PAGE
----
The recent court case in NYC is a clear example of that.

Posted by GuestBob on Jun. 18, 2014 @ 6:21 pm

We turn a blind eye to that and yet they are against the law.

Or is that somehow different for some weird reason?

Posted by Guest on Jun. 19, 2014 @ 5:03 am

Funny hearing progressives suddenly turning themselves into 'law and order' types over this. Waiting to hear, "without laws we're no better than savages."

And what's with all the pot smoking you see out in the open these days... that's agin' the law!

Posted by Guest on Jun. 19, 2014 @ 6:30 am

In their defense, they have not completely become law and order. Steven has consistently lobbied against the law concerning Stop signs for bicycles.

Posted by Guest on Jun. 19, 2014 @ 6:58 am

He wants immunity for cyclists, protesters and Occupiers. He even thinks tenants who airbnb should not be evicted, while he wants to throw into prison owners who do airbnb

Posted by Guest on Jun. 19, 2014 @ 8:23 am

You commenters are missing the point. It's not that I or other progressives have suddenly turned into law-and-order types, it's the fact that the particular law being broken here was adopted for good reason, after a long struggle by progressives on behalf of the vast majority of San Franciscans against the narrow interests of property and capital. And the real impacts we're seeing as a result of Airbnb facilitating the breaking of this law illustrates why it was important in the first place. Without rent control, tens of thousands of working class people would be forced from San Francisco immediately. And if the city allows those who control property to bypass rent control and other tenant protections in favor of unregulated tourist rentals, and they can make more money doing so, then that will also feed the displacement of the very people that make this a diverse and interesting city. Perhaps there's a middle ground that will allow people to occasionally use Airbnb to make a little money on their homes while they're out of town, something our elected representatives will explore this summer. But when Airbnb and others services are used to permanently take housing away from the local residents who desperately need it, then that's a problem that the city should address by enforcing this law.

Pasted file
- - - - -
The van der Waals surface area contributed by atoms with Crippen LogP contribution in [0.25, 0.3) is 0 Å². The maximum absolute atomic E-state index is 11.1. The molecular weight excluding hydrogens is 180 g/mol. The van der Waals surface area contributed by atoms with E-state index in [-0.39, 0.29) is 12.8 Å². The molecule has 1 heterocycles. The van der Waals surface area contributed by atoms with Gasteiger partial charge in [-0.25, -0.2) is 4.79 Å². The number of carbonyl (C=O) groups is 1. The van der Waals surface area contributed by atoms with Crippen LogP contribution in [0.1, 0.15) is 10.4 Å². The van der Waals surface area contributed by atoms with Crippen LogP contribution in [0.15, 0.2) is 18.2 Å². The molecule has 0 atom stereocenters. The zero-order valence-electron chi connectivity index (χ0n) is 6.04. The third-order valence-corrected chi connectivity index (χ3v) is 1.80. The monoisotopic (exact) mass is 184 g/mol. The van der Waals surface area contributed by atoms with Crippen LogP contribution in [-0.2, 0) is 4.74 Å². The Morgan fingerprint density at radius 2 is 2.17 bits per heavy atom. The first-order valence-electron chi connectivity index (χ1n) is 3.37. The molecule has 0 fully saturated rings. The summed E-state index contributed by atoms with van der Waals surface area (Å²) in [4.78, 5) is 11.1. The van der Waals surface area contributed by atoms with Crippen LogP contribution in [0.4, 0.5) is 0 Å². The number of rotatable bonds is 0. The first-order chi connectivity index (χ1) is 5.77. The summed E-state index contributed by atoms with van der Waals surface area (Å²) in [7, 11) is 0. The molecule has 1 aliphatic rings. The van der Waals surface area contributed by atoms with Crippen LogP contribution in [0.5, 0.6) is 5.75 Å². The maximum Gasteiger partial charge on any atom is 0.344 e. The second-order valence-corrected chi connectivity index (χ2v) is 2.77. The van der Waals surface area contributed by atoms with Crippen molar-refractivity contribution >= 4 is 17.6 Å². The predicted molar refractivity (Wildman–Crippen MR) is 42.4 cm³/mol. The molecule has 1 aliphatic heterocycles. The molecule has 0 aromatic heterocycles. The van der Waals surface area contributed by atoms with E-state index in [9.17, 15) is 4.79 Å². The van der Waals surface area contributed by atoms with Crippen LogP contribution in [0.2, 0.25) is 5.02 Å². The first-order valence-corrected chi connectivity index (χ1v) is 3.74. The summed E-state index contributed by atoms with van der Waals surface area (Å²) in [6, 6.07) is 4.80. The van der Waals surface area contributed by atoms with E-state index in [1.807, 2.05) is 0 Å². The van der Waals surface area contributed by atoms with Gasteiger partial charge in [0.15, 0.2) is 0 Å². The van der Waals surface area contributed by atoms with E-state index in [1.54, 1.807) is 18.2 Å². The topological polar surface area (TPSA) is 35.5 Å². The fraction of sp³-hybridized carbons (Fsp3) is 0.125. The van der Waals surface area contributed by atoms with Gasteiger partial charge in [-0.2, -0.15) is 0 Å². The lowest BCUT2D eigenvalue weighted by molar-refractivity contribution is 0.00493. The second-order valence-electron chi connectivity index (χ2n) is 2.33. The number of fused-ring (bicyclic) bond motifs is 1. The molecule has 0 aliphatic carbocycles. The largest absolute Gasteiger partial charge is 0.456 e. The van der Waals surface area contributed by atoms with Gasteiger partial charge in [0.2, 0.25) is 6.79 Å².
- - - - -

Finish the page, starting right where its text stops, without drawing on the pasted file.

Posted by steven on Jun. 19, 2014 @ 10:18 am

Steven, if the Guardian spent as much time plumbing the failure to express our agenda at the ballot box as you do trying to argue semantics with city and consultant paid trolls, we'd be well on our way to pulling out of free fall.

The only case to be made here of any value is to the voters.

Posted by marcos on Jun. 19, 2014 @ 10:45 am
Posted by Guest on Jun. 19, 2014 @ 10:55 am

the laws you do not like are not?

What about the tens of thousands of illegal units in SF that are rented out? Should we enforce that law as well?

Posted by Guest on Jun. 19, 2014 @ 10:49 am

I know that while wearing a business suit, if I were to publicly defecate in front of a Cop, I'd get a ticket a/o a summons.

Were I a dirtbag panhandler, the Cop would just shake their head and look the other way.

Posted by Right Wing Top on Jun. 19, 2014 @ 9:00 am

Read it again.

Overall, the paper counted 4,798 properties for rent in San Francisco through Airbnb, 2,984 of which were entire homes, belying the “shared housing” label favored by the company and its supporters.

That number is low. There are 22,000 listings in NYC. It is estimated that there are over 10,000 rentals in SF.

They hide this by stating 1000+ Rentals · San Francisco

Posted by GuestBob on Jun. 18, 2014 @ 6:25 pm

Again Bob, you guys would be better off if you came up with hard data like the Chronicle did and not just say things like "it's low...estimates are...". It really doesn't help you cause.

But one thing i noticed is that you guys are REALLY bad at numbers. Absolutely remedial. For example, when you note that there are 22,000 listings in New York (unsourced) you obviously don't realize that there are also 3,000,000 households in New York City compared to 377,000 here. New York is about 8 times as big as San Francisco.